The barriers and drivers of a safe market introduction of cultured meat: A qualitative study

Linsay Ketelings*, Stef Kremers, Alie de Boer

*Corresponding author for this work

Research output: Contribution to journalArticleAcademicpeer-review


Cultured meat – animal meat produced with the help of tissue engineering techniques – is proposed as a solution to the adverse effects of the meat producing industry and its environmental impact. Only limited research has briefly touched upon safety and regulatory aspects of cultured meat. Scientific evidence demonstrating that a food does not pose a safety risk to human health is essential according to European legislation. Therefore, the present study aims to establish what the barriers and drivers are of a safe market introduction of cultured meat.

Scope and approach
A qualitative, exploratory approach is used with semi-structured in-depth interviews in three groups of stakeholders: regulatory experts, scientific experts and industrial representatives (total N = 15).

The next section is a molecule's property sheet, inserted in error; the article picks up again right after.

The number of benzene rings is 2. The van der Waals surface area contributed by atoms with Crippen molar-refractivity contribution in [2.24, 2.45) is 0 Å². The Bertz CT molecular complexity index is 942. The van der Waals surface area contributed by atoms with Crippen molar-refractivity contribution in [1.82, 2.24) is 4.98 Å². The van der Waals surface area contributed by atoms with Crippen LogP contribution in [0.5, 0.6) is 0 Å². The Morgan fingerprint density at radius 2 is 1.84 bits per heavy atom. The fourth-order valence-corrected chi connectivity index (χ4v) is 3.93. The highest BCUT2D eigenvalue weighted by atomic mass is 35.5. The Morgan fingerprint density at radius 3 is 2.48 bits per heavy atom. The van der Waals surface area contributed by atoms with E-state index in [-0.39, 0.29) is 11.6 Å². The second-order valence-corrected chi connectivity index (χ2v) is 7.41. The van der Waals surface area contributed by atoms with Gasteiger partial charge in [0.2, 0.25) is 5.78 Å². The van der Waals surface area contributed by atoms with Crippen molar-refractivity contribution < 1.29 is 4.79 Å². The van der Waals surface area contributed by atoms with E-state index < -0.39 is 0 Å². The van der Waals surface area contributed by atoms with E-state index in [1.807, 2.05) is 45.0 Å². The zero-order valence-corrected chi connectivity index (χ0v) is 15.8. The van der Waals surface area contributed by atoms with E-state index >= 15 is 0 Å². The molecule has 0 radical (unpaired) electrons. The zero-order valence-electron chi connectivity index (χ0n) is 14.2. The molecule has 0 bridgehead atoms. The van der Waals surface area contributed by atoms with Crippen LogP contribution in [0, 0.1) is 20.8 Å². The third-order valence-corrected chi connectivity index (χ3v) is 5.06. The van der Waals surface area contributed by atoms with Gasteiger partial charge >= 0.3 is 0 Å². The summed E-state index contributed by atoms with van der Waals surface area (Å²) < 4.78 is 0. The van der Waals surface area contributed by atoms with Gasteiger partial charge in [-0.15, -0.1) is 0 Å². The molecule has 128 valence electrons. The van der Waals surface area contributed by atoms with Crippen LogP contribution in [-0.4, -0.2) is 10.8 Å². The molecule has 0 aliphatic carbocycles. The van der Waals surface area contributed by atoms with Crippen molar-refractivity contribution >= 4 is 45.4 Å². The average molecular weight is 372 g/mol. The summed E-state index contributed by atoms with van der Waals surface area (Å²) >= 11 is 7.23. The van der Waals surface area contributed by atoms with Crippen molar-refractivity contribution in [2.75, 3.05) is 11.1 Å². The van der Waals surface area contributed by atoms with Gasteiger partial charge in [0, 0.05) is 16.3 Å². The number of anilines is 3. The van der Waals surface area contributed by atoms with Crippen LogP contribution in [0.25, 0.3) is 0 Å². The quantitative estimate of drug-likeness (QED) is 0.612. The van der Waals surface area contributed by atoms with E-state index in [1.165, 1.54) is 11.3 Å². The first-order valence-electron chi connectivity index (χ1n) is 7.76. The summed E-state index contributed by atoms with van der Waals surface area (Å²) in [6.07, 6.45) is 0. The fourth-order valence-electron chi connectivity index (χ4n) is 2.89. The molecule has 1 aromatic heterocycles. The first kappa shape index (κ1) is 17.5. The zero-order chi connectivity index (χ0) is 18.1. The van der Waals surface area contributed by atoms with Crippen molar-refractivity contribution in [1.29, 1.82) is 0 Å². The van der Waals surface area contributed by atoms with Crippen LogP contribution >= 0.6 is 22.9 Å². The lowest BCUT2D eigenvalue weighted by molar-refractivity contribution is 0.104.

Key findings and conclusions
Certain areas of cultured meat research require more attention from researchers to ensure the highest level of safety. Overall, the lack of in-depth research related to hazard and risk characterisation of cultured meat is considered the biggest barrier in introducing a safe product to the market. We call for changing the research emphasis towards a safety-oriented approach to ensure the highest level of safety possible.
Original languageEnglish
Article number108299
Number of pages9
JournalFood Control
Publication statusPublished - Dec 2021


  • Cellular agriculture
  • Food law
  • Food safety
  • Novel foods
  • Qualitative research
  • Risk assessment


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